10 Jan 2012 by Karl Hallam

If you say 2012 to many people their first thought will be of the Olympics. When we won them 7 years ago I think we all imagined that there would be a palpable sense of excitement as we approached the end of 2011, but that was in the days when we were being told the days of boom and bust were gone.

The Games will face a struggle to justify themselves during a year when unemployment looks set to rise and the public sector cuts continue to bite. This is particulalry the case when the legacy of increased participation has not and will not happen. An Olympic boom in grassroots particpation would be big society at its best, but it does increasingly look like BS is being dropped.

As a private sector business, that works with third and public sectors alot, these are tricky times. The new policy environment is one we can help organisations find their way through, but that requires them to think investing it such help is justified when they are losing staff. We need to be able to demonstrate impact too!

2012 can still be a  golden year and we will start laying out diversification plans over the coming weeks ...





your comments

Posts: 3
Reply #3 on : Fri September 27, 2013, 03:26:07
What an idiot. I've been banging on about this for years, since the days when 'Red' Ken Livingstone's London cogotseinn charge was still just a proposition. The user already pays, and has been doing so since someone dreamed up the idea of fuel duty. And not only that by they pay in proportion to their use and the system is self altering to account for the fuel efficiency of the vehicle as well as travelling at peak times (which carries the double penalty of taking longer - cogotseinn is its own disincentive to begin with). Drive an old gas guzzler in the suburban rush hour every day and you'll pay a hell of a lot more than someone who drives a modern common rail diesel off peak on the freeway even if both your annual mileage is exactly the same, and if the latter decides to drive less then the difference will grow. On top of all that it requires no modification to vehicles, cannot be avoided by any means short of stealing petrol, and is incredibly cheap and easy to collect. It's the perfect example of a system that any rational politician would be desperately keen to leave alone, so I can come up with only two reasons why one would change it. First, they're not rational and for al I know may even be bordering on functionally retarded. Second, conceding something works rules out any opportunity to claim the credit for fixing it, which is why politics is so often about creating problems where none existed before. http://sqlrbxsisdf.com [url=http://tduhxmvqe.com]tduhxmvqe[/url] [link=http://tlbkfy.com]tlbkfy[/link]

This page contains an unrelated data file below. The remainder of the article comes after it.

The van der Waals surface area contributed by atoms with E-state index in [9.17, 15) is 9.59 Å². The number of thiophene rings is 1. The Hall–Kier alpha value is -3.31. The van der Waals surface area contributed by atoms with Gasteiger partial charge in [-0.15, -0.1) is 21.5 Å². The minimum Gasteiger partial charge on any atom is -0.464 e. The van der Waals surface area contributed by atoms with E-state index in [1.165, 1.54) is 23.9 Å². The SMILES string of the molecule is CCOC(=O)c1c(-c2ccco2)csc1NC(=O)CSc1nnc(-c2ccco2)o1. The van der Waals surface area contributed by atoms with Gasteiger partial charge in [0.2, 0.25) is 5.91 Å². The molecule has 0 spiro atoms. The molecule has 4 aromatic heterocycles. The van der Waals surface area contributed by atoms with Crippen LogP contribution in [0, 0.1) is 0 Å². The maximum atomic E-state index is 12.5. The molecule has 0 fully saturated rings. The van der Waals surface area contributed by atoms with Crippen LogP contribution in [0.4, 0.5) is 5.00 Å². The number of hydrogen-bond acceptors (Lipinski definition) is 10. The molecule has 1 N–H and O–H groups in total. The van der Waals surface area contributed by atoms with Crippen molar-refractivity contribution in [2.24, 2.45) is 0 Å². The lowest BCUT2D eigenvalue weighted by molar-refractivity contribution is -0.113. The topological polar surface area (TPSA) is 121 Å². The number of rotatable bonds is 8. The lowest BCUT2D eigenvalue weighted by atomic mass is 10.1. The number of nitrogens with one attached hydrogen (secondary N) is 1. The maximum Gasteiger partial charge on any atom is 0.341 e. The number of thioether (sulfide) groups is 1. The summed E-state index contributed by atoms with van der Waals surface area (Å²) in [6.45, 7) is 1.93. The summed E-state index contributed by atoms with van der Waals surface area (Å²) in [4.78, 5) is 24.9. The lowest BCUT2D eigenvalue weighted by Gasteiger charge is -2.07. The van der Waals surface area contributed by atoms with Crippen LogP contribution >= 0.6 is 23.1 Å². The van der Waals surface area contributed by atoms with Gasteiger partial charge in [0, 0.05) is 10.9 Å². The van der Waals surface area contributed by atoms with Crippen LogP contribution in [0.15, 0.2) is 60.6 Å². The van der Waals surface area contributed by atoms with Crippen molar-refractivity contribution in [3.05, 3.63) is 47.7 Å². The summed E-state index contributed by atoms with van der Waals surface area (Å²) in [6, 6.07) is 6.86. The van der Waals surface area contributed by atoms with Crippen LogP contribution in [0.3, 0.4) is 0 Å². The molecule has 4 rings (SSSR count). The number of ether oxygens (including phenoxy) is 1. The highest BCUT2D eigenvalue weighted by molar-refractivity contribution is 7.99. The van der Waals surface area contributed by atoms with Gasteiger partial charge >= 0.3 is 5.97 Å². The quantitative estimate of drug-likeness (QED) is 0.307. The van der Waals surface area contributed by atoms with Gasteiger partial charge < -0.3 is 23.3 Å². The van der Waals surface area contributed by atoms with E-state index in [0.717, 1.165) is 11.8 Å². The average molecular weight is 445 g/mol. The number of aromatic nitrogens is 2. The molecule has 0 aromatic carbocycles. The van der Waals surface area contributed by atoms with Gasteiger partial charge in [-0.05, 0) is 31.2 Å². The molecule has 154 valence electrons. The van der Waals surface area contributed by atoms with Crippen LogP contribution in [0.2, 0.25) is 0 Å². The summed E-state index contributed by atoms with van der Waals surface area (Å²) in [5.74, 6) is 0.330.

Posts: 3
Reply #2 on : Thu September 26, 2013, 02:34:12
You are ttlaloy right.The<a href="http://pfpfyqzllm.com"> preepamd</a>, overpaidl, secure workers are to blame.They must be transformed into tireless, industry soldiers and let those that cannot adapt starve!Let us do away with the commie values of guaranteed pay, leaves and 8-hours a day and protections of childhood and motherhood.The worker should devote all his or her waking hours for fulfilling the vision of the creative employer. The worker must be expendable, a living sacrifice to the vision and creativity of the employer. Let him or her be the living, breathing tool of the employer, let him suffice himself or herself to the bare necessities of life and even less.Let the Greek miracle happen, crush the looting classes into a disciplined workforce, let us do away with the commie ideal of society in 2012.Greed is good! Altruism is bad!
Posts: 3
Reply #1 on : Sun September 22, 2013, 05:35:53
I fully agree with most comments made by Mr Megir. The two prrstquieiees he mentions, rule of law and liberalisation of the employment market are without question in my mind absolutely needed. However, even before them, we-Greece needs measures similar to an electroshock, to bring to life again the economy. Mr Megir argues about the situation bb when an entrepreneur plans . bb . In my view this does not happen at all in Greece now. Entrepreneurs and the private sector in general are frozen. Plans for investment opportunities are not being made. Hirings are not taking place. Companies- mainly small- are closing down. Liquidity, which will enable all the above to begin functioning-slowly is totally absent. This is the key question in my mind, to which I would kindly ask Mr Megir to give his view. How does one practically throw liquidity into the system? The answer as far as I can understand comes – if and when they decide so- only through the European Cental Bank. Together with the measures proposed by Mr Megi, at the local levelr. But we need the electoshock first, otherwise the line in the monitor is straight.

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